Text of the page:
Day 7 & 8 – Cactus gardens and a community centre
Sunday 5 May 2019
Location: Scissors Crossing (Mile 77) to Campsite at Mile 95.2
Distance travelled: 18.2 miles / 29 km
It was a restless nights sleep in our little hobo village under the bridge. The number of people sleeping there had grown overnight, a car dropping more hikers off pulled up after I had drifted off to sleep. The headlights woke me up and at first panicked me until I realised what was going on. On top of the car, someone camping close to my tent hadn’t set their tent up properly for the sandy ground and their fly was flapping all night. It kept waking me up, one flapping tent sounds like just any other flapping tent and I kept thinking it was my tent flapping in the wind.
On the up side it was the first warm night I’d had in a long time, it was good to be cozy and warm. It must have been the shelter of the bridge trapping the heat of the day.
I was determined to beat the heat today and set my alarm at 5am, hoping to be up and walking by first light. It was so dark when my alarm went off that I didn’t start packing down until 5.30am. By the time I was ready to leave at 6.30am the sun was well and truly up.
Before setting off for the day I said farewell to Ruben. Due to his sore foot he would be held up until Monday when he was going to get an appointment with the physio in town. It was sad to say goodbye. I have enjoyed his company over the past week, his energetic and positive nature made him so much fun to be around. Our little trail family won’t be the same without him.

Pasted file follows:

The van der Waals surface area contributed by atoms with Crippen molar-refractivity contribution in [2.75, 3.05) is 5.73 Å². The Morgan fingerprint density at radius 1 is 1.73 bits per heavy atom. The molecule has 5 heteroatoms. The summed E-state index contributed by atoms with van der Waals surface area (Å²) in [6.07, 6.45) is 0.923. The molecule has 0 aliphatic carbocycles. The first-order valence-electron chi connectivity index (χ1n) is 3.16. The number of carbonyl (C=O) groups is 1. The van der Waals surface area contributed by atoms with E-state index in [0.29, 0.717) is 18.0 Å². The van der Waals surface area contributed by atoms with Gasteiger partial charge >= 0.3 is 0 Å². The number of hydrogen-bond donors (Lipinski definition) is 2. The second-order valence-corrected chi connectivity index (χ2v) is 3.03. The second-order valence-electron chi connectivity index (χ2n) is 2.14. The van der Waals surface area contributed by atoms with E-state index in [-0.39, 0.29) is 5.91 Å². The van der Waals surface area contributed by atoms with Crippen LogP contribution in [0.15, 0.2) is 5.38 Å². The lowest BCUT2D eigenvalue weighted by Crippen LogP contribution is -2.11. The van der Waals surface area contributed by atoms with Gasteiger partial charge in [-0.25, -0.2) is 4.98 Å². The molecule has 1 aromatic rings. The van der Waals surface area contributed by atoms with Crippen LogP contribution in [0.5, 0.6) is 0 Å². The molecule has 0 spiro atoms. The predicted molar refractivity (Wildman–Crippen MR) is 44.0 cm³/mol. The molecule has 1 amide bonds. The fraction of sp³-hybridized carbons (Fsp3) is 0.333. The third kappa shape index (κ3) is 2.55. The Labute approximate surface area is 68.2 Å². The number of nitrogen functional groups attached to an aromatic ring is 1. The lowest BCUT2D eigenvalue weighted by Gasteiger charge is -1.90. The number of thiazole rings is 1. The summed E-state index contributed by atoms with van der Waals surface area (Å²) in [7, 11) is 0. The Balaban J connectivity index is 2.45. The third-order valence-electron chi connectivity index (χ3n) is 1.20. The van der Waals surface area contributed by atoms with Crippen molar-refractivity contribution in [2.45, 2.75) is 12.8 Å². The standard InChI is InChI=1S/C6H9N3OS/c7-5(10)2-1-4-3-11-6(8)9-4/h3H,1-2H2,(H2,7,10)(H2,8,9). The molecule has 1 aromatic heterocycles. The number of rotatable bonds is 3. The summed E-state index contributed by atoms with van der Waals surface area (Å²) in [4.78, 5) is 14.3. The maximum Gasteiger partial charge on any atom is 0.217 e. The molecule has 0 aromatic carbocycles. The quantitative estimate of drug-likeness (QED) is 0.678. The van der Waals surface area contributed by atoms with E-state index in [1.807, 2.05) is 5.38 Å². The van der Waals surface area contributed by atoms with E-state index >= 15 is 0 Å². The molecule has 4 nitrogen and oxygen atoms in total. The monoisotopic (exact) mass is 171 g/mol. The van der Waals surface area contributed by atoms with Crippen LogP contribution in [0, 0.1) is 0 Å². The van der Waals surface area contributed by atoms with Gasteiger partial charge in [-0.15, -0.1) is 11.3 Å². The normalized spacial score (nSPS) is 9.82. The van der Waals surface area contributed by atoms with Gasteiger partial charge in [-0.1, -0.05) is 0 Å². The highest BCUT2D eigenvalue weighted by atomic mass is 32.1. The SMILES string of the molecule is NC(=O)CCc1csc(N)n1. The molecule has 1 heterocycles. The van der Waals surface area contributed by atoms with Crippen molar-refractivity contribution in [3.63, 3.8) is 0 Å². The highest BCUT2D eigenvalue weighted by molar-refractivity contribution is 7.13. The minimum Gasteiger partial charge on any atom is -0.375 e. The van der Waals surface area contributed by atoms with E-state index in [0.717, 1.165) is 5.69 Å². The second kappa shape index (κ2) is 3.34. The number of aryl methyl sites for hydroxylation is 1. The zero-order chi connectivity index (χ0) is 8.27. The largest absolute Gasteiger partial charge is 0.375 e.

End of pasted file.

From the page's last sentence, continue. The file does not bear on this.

Straight after leaving the bridge the trail began to climb, taking me back into the desert mountains. The plant life had changed again from the last few days, it felt like I was walking through a botanical garden display of cactus. The most incredible array of cactus lined the trail, tall long ones, short round ones, some with lots of branches and all in various stages of flowering. I felt like I was walking through the set of a country and western film.
The climb was made more manageable by the switchbacks. Although I climbed quite high, the gradient was gentle and consistent. Once at height, I had incredible views back over the mountain ranges we had been walking in only days before. It was nice to look back and see how far I had come.
There was a long dry stretch of 14 miles ahead of me on the trail today. I was aiming to make it to the 3rd gate water cache. This would be the second cache I’d seen on the trail. It is managed by a group of generous, caring locals who truck in pallets of water for the hikers to help us get across the long dry stretch of trail. From the 3rd gate water cache there was another 10 mile dry stretch. The plan was to camp somewhere after the 3rd gate cache so I didn’t have too far to go until I had to fill up the following morning but far enough so I could make it into Warner Springs early the following day to pick up my resupply package and bounce box.
I had a couple of breaks throughout the morning, making sure I took time to rest and stretch. It was also lovely to take in the views of the beautiful landscape I was surrounded by.
Bizarrely at one point during the morning, two military fighter jets went blasting overhead. I was completely shocked. It isn’t what you expect to see when you are hiking through a desert in the middle of nowhere. It reminded me of the book, tomorrow when the war began. I was hoping Trump hadn’t kicked off a war overnight when I was camping under the bridge.